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1857 Warburton and Gregory

By 1857 the government had become impatient for results, prompted by the sudden arrival of Augustus Gregory from south-western Queensland where he had been searching for the long lost Ludwig Leichhardt. Gregory had seemingly breezed down the Cooper and Strzlecki Creeks, passing through the eastern arm of the horseshoe. Later again Warburton was sent out to replace Babbage, but not before he had discovered the first of the artesian mound springs that are an important feature of this region. When Warburton caught up with Babbage at last, he was told about the gap between the west arm of Lake Torrens and a lake to the north (named Lake Gregory by Babbage, but now Lake Eyre South). Babbage was not the first to cross the gap - this was done by Corporal Alfred Burtt and Police Trooper Mole on 6 November 1858, as they travelled west to meet Warburton.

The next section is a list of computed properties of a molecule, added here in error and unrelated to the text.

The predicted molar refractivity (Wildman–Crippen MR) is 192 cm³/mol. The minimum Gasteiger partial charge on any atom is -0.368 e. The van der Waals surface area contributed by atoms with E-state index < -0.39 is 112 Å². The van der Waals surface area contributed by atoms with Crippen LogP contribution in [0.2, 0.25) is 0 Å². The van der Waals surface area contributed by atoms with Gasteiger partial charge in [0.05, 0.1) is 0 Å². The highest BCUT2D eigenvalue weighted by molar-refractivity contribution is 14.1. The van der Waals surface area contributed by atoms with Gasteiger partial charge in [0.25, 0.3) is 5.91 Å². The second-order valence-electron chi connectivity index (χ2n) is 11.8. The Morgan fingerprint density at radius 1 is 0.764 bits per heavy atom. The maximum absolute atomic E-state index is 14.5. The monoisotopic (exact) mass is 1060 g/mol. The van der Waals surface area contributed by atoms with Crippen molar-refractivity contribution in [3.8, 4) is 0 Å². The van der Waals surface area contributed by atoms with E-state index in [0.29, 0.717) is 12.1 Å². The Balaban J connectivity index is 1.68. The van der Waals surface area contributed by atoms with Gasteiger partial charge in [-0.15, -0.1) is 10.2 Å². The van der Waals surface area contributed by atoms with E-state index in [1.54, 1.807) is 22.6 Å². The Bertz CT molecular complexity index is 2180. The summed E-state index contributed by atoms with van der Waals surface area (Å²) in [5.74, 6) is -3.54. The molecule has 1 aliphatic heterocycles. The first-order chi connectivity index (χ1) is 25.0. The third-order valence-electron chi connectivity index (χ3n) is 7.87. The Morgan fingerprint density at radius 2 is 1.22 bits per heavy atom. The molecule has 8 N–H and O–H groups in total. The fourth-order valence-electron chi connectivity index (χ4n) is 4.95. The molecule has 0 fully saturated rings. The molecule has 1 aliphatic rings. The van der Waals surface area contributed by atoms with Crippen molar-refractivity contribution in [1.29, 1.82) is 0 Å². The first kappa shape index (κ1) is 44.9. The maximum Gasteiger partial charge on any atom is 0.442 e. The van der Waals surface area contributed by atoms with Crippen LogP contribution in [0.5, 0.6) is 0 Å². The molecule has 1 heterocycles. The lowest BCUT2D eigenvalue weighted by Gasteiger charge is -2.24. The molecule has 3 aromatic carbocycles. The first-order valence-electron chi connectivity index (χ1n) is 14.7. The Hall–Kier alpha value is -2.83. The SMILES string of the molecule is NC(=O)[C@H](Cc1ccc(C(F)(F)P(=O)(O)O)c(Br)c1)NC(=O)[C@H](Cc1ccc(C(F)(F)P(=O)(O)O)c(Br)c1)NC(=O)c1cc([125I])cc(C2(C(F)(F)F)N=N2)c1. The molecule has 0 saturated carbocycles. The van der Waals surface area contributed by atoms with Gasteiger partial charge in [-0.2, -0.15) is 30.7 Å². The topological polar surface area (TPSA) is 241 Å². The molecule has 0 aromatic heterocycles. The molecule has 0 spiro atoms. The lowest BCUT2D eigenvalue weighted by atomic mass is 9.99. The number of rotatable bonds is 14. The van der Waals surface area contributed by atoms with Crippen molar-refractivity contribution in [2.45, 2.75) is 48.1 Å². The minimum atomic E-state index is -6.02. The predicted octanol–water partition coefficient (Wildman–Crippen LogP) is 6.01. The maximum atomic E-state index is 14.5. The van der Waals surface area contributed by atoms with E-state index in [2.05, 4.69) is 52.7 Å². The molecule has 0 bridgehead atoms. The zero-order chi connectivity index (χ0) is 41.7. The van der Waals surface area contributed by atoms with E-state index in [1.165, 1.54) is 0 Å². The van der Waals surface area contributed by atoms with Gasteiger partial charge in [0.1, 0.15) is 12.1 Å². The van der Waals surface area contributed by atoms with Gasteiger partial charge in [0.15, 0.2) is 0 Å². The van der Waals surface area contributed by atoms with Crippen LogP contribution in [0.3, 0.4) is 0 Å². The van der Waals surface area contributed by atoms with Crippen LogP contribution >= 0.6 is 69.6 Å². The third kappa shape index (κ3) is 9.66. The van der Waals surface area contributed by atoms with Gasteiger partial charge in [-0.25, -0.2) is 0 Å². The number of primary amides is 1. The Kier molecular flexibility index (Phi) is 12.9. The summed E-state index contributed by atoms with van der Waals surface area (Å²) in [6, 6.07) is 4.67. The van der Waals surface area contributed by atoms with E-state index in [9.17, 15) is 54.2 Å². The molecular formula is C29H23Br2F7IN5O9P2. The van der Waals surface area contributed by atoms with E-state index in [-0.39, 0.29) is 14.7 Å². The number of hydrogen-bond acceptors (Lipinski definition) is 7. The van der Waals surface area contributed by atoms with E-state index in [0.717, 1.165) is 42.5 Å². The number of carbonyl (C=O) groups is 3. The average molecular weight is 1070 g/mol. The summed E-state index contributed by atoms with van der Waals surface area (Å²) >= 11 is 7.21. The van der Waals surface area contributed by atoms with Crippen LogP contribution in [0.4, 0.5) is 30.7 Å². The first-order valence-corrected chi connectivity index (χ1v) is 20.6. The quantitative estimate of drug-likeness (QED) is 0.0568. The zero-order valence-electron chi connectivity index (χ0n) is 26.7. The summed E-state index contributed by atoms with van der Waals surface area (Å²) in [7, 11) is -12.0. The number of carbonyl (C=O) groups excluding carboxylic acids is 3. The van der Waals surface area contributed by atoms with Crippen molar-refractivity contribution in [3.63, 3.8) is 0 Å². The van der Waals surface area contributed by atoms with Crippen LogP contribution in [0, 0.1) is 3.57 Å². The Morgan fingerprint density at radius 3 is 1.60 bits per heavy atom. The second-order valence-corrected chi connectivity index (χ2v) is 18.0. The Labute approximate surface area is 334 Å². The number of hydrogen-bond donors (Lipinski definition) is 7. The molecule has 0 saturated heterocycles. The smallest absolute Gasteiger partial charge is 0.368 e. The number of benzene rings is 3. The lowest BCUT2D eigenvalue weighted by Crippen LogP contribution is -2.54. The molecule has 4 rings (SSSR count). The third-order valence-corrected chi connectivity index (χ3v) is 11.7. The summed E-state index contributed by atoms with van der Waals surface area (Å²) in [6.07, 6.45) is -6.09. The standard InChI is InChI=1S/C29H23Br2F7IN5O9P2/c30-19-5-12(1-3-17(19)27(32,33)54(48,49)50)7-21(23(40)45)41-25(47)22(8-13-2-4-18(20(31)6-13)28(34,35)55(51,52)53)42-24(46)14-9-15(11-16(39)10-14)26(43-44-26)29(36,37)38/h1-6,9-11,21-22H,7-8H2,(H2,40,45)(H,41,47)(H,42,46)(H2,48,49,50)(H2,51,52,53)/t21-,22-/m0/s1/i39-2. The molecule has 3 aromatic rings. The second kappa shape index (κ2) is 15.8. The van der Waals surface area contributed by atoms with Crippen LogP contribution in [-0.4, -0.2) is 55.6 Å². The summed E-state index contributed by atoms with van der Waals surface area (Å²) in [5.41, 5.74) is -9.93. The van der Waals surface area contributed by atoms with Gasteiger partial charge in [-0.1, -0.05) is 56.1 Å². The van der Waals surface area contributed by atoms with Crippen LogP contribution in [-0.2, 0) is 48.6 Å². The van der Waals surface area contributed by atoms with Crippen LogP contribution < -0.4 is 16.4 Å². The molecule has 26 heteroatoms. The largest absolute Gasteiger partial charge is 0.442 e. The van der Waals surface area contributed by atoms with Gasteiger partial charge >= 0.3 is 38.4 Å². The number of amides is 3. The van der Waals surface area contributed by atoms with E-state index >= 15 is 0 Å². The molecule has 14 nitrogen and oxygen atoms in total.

An official enquiry followed, despite Babbage following his instructions, and became a scapegoat for lack of results. However, in the end it was the effort of all three - Babbage, Warburton and Gregory who dispelled the myth of the horseshoe lake, paving the way for a pioneering expedition to find a route to the north coast of Australia by John McDouall Stuart. Later, the overland telegraph and railway line, would provide the permanent roadway to the far north.

For more information about northern exploration see Taking it to the edge: Land: To the north.


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